NorthPoint expansion could be a ‘game changer’

The project is key to a revitalized North Side

In North Minneapolis, the corners of Penn and Plymouth Avenue for decades have not lived up to their thriving business history during and before the 1970s, businesses owned and/or operated primarily by African Americans. Currently on the northwest corner sits Estes Funeral Chapel next to NorthPoint Health and Wellness. Across the street on its northeast corner is the Minneapolis Urban League, housed in the Glover Sudduth Center. Not far from the southeast corner, where King’s grocery store and Lucille’s Kitchen were previously housed in a small strip mall, now sits UROC, the University of Minnesota Urban Research and Outreach-Engagement Center. Decades ago, a McDonald’s franchise was located on that same block on the corner lot, a spot that has been vacant since the restaurant closed. Last is the southwest corner, which has been a vacant parking lot for over 40 years.

Over the next few weeks, in a series called “Transforming the North Side,” MSR Staff Writer Charles Hallman will be speaking with leaders of organizations who are working to bring jobs and other resources to North Minneapolis, in some cases to this very intersection.

(Photo couresty of northpointhealth.com)

Second in a series

NorthPoint Health and Wellness in 2017 will launch its “catalyst for development” for the intersections of Penn and Plymouth Avenues North. The $67 million campus expansion is part of its “Community Board Development Concept” with its final design expected to be completed sometime this year, with construction beginning in 2018, according to its website.

More importantly, the entire project, which is expected to be completely finished by 2020, is being touted as a key component in the Northside economic revitalization.

“[The] expansion is really three stages,” explained NorthPoint CEO Stella Whitney-West in a recent MSR phone interview: a new Thor Construction headquarters and parking garage to be built across the street from the Minneapolis Urban League on a lot vacant since the late 1990s; relocating Estes Funeral Home across the street from its present location next to NorthPoint; and expanding NorthPoint itself. “Because of our growth in patients and demand for our services, NorthPoint requested some years ago…to increase our square footage. We have been working on this expansion for a number of years, almost 12 years.”

Stella Whitney-West (Courtesy of Northpoint Health & Wellness)

As a result, Whitney-West said, the new redevelopment project will support overall Northside economic development. “NorthPoint and Hennepin County is committed to…the [community’s] overall economic well-being. The residents of North Minneapolis…and all the residents [will] benefit from any economic development. We want to make sure that this doesn’t become a project that ends up benefiting other people and not the folk that live in North Minneapolis.”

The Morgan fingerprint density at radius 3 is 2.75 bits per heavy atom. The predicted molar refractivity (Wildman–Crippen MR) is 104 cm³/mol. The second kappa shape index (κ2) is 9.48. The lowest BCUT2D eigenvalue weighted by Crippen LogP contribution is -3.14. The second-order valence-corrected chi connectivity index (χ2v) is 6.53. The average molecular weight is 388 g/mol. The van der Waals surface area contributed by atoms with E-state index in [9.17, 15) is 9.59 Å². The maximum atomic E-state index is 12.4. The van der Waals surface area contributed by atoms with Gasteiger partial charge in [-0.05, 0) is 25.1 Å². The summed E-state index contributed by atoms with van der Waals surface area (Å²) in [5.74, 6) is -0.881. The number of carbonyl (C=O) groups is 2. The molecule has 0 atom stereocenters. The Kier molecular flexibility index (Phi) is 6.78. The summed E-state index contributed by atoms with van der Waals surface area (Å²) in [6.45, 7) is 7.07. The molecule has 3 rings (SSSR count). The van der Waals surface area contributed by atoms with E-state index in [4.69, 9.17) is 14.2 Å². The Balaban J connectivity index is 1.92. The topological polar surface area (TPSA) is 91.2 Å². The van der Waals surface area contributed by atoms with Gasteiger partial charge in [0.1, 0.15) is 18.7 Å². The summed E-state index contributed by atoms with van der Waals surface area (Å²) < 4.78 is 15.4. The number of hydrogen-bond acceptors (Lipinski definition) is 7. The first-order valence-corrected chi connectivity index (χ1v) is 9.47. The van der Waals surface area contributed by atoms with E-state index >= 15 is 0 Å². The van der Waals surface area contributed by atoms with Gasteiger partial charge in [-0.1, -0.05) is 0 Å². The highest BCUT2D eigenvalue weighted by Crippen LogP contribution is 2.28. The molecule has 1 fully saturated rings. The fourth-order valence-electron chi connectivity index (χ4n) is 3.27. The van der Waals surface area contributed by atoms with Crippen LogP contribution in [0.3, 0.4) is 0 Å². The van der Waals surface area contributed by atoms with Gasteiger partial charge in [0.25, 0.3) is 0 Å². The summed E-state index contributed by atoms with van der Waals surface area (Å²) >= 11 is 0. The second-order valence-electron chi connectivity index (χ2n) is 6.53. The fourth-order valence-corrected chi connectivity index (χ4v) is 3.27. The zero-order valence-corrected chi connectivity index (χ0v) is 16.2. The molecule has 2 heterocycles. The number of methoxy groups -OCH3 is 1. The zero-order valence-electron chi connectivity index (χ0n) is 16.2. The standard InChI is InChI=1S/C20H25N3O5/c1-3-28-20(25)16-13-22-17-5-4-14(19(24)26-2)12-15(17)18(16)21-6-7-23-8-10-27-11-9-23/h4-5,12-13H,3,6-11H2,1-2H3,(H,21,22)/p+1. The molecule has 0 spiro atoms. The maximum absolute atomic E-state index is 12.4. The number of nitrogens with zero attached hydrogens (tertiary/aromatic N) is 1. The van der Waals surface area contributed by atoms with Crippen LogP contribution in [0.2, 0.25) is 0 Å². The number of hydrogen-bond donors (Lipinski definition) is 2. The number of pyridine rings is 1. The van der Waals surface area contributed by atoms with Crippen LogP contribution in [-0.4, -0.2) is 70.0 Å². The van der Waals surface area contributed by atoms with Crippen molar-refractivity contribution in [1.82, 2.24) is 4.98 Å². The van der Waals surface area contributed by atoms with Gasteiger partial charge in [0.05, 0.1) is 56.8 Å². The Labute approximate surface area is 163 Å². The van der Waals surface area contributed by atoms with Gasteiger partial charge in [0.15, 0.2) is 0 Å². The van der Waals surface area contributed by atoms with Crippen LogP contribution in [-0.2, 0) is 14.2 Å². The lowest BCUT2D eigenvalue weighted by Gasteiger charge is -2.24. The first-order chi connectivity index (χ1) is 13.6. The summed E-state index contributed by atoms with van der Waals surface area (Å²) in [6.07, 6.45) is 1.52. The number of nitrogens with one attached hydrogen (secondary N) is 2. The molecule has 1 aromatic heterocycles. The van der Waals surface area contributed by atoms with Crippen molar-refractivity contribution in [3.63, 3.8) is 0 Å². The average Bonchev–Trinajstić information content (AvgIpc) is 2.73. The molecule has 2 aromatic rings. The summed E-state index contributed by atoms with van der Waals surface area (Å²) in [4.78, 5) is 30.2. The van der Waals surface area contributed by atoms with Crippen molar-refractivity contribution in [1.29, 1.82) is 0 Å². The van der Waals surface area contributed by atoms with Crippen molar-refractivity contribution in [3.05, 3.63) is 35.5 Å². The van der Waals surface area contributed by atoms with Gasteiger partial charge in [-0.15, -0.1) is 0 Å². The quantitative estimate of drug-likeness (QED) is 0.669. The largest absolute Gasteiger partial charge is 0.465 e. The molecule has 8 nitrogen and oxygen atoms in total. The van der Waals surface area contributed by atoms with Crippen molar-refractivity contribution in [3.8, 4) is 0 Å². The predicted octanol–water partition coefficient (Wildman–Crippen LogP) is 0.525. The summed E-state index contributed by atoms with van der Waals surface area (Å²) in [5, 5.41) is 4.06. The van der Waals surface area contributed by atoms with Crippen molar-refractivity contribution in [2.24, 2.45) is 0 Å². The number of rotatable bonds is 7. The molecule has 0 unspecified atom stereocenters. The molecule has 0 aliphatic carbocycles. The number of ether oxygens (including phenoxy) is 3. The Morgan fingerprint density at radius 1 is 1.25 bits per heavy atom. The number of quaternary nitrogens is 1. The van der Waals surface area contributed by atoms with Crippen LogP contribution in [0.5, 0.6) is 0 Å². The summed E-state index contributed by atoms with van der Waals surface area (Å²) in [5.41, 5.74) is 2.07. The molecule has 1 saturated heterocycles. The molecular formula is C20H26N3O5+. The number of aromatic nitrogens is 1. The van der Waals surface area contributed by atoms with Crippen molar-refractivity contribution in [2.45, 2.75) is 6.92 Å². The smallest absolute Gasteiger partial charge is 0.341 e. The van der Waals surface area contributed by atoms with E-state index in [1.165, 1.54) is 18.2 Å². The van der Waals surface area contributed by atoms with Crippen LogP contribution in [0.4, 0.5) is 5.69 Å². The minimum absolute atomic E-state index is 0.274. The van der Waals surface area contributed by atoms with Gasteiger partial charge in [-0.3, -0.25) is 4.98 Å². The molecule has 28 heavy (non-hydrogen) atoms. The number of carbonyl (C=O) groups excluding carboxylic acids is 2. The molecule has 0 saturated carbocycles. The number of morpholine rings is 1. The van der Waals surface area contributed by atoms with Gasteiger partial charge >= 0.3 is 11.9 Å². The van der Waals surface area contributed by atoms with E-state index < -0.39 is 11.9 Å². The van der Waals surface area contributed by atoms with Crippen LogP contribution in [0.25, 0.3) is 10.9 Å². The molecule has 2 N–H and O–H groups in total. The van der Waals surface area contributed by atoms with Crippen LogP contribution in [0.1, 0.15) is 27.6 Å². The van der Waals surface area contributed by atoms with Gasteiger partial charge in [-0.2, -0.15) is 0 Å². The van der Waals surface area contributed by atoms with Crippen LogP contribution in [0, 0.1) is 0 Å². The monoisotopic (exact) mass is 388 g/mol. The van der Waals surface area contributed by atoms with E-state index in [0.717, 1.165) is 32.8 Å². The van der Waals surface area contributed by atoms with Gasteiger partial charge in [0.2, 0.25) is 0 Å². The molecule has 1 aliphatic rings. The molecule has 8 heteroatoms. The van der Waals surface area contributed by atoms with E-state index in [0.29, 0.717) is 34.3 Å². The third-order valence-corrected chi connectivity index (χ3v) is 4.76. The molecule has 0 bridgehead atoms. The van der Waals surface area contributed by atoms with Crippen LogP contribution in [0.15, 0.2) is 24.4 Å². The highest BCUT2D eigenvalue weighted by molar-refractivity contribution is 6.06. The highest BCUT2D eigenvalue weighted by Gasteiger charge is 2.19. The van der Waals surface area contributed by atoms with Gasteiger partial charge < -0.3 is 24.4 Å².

Formerly Pilot City, NorthPoint currently serves over 25,000 patients with over 98,000 visits per year, as well as 15,000 residents receiving social services. After its completion, there will be an additional 50-60,000 square feet added to the present 26,000 square-foot location, said Whitney-West.

Also, she noted, with the proposed ground floor of Thor’s headquarters designed for retail space, this will be an economic boom for the area as well. “We have close to 400 employees at NorthPoint, and there is no place in walking distance where my employees can grab a quick bite to eat, a cup of coffee. It’s a prime location. We are really excited about it.”

Furthermore, Whitney-West pointed out that other than the noise normally associated with construction, “We don’t think there will be [any] major disruptions because the [overall] development is being done in phases. The first development [Thor headquarters] is going to be on a vacant lot,” and Estes will be built on the existing parking lot. NorthPoint’s expansion will only involve tearing down the funeral home’s current structure,” she explained.

“The reason why we are doing it in phases is because — number one — we have to stay open during construction. Number two, we need the parking [ramp] so we can vacate the [current] parking lot” and clear the way for Estes to build its new chapel and offices on the site, said Whitney-West.

The new parking ramp, along with Thor’s new corporate offices, also will help alleviate current parking needs around NorthPoint, explained the CEO. She said they often get complaints from neighboring residents about cars parked in front of their residences during business hours. “The impact we think will be a favorable one because it will allow cars now being parked on the residential streets [to be] parked in the parking ramp.

“We think the development is a game changer,” she continued. “NorthPoint in 2015 had an economic analysis and [found] it was estimated that NorthPoint’s economic impact annually is over $50 million. By NorthPoint expanding, we are also able to expand our economic impact to the community.”

Because of its location on one of the North Side’s main arteries, “NorthPoint is committed to preserving the integrity of the community in North Minneapolis,” said Whitney-West of the clinic founded at least a half-century ago. “We want to make sure the story is told, the history of Plymouth and Penn and how it developed over the years. NorthPoint is a part of that history.”

 

Charles Hallman welcomes reader responses to challman@spokesman-recorder.com.

One Comment on “NorthPoint expansion could be a ‘game changer’”

  1. Just another great thinking to bring the community together. I would hope that jobs are being discuss with this plan ?
    Charles keep up the good work you do.

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